Meanwhile, the lone Enlightened found himself under attack from the Fiends. The bestial daemons intercepted the unlucky warrior as he hurtled towards his objective, cutting him off and very nearly dispatching him out of hand.
But, Tzeentch finally turned his gaze to the struggles of his children, and the lone warrior managed to eviscerate one of the daemons and fight his way free. As he shot off towards his goal, the remaining Fiend launched itself at the hill of skulls, in an effort to deny the Tzaangor victory.
As the fifth turn came to an end, the lone Enlightened managed to unbind a fourth ward, safely securing a draw. The rest of the warflock was locked in battle with the single surviving Fiend which managed to survive everything they threw at it – magic, arrows, blades and beaks alike – by the grace of Slaanesh. And with that, the game concluded.
While my strategy was sound, overall, I made a few tactical blunders that nearly cost me the game early on. My Destiny Dice were less help this time around – I mostly used them to ensure Tzekmek’s spells went off without a hitch, after a few bad rolls. Too, I got distracted by my desire to take that blasted hill, and Dave ably played on it, essentially trapping the bulk of my army there for the duration of the game.
In retrospect, I should have peeled the Enlightened off after the first turn and left the Tzaangor to handle the Seekers. And while Tzekmek and the Skyfires managed to unbind three of the wards, I should have left them to get the other two, rather than sending them to join the brawl. Dave was understandably wary of them, and if I’d been thinking, I might have used that to my advantage. Instead, I lost sight of my objective, and became focused on wiping out his army.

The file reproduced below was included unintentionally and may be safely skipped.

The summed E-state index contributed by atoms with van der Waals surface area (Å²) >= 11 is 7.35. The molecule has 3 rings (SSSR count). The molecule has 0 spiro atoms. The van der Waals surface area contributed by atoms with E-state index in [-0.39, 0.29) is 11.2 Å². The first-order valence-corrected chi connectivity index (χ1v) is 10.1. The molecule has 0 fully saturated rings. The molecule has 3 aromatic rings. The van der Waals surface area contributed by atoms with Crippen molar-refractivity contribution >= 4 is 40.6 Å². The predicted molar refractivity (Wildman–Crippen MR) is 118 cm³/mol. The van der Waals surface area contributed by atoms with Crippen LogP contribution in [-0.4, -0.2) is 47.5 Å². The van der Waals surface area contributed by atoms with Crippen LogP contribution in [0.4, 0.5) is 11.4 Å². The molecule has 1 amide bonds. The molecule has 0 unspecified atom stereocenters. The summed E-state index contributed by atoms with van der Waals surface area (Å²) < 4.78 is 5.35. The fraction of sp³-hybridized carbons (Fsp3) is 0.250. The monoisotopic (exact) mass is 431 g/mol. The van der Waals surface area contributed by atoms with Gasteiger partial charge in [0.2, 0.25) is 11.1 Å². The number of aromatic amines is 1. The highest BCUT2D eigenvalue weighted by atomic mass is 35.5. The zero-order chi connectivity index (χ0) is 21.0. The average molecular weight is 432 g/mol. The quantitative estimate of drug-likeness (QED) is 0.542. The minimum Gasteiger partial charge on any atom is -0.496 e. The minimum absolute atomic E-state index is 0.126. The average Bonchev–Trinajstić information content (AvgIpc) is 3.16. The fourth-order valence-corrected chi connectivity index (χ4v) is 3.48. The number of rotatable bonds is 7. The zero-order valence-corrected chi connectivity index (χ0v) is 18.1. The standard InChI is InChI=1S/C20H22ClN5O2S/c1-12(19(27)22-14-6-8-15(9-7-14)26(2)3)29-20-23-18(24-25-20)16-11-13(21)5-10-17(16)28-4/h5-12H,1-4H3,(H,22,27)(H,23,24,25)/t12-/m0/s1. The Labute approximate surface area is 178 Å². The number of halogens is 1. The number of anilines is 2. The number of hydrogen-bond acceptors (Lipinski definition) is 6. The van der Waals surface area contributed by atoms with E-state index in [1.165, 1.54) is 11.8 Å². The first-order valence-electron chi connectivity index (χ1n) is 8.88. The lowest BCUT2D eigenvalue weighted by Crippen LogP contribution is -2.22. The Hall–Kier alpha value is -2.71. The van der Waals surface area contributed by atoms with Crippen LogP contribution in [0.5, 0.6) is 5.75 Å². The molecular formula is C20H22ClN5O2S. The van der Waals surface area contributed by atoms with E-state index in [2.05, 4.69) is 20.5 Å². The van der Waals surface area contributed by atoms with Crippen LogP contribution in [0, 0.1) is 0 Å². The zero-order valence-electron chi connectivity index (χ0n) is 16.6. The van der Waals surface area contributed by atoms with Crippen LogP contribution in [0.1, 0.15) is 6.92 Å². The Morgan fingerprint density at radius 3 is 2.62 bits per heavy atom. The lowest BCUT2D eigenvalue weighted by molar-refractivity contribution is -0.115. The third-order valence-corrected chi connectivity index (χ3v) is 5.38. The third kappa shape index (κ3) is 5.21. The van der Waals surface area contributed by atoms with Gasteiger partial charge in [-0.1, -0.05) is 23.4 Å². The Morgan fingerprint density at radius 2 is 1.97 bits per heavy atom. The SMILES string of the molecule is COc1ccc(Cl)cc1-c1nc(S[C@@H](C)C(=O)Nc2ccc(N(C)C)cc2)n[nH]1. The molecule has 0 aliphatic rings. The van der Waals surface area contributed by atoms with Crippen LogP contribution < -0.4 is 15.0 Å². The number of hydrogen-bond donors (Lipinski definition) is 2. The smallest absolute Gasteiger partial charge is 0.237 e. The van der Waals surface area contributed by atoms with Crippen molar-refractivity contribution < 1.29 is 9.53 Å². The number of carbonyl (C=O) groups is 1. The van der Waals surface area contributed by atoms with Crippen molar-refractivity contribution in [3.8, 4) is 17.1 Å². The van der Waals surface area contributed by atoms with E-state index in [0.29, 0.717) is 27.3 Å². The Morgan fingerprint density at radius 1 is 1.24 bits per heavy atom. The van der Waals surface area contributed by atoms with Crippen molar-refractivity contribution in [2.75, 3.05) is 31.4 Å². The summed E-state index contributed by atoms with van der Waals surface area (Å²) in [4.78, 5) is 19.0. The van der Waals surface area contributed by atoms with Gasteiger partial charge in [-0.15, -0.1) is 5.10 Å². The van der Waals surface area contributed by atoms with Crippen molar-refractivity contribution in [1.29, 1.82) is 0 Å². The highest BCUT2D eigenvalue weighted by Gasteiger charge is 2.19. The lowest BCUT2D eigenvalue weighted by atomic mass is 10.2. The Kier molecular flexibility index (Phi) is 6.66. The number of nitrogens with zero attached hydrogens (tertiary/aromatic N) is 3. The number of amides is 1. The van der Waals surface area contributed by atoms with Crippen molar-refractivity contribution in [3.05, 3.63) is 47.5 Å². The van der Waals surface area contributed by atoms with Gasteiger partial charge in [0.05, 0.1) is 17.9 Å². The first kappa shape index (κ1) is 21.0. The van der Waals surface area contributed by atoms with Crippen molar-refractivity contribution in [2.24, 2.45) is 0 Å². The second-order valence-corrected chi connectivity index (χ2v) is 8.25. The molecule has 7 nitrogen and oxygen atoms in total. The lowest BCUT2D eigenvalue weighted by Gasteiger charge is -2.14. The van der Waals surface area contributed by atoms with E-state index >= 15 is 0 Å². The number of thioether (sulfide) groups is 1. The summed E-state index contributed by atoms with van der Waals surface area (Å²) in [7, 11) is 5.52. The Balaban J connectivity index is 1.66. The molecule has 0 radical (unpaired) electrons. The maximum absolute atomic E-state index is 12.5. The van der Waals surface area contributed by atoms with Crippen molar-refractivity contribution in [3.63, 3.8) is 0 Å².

But, lesson learned. Next time, I’ll think like a proper devotee of the Great Schemer and concentrate on securing my objectives.
Tzekmek crouched over the smouldering remains of the Slaaneshii Herald, trying to discern some meaning in the residue. The Shaman inhaled the sickly-sweet stink of the daemon, tasting the heady aroma of the magics that made up such creatures. Why had they come to this place? What had drawn the Hounds of Pleasure here?
He turned his head, studying the moss-encrusted ruins that rose from the low, turgid waters of the fen. The stones stank of death-magic, and ancient bindings. The fen kingdoms of the Ghost Bat Bog had once been the outpost of a greater empire by far. One that had stretched across realms, and had challenged the gods themselves, before the coming of Chaos. Perhaps the secrets of that long-vanished empire yet remained hidden somewhere within these ruins. It might explain why the Unseen had chosen this place to weave its schemes.
The Shaman hissed as he considered his ally. The Magister was cunning, and deceitful. It had used Tzekmek and his kin to clear the way, playing on their greed. But, if there was truly something here – something that both the Unseen and the servants of lesser gods wanted – then it surely served the will of the Feathered Lords that he remain and discover it. Whatever the cost…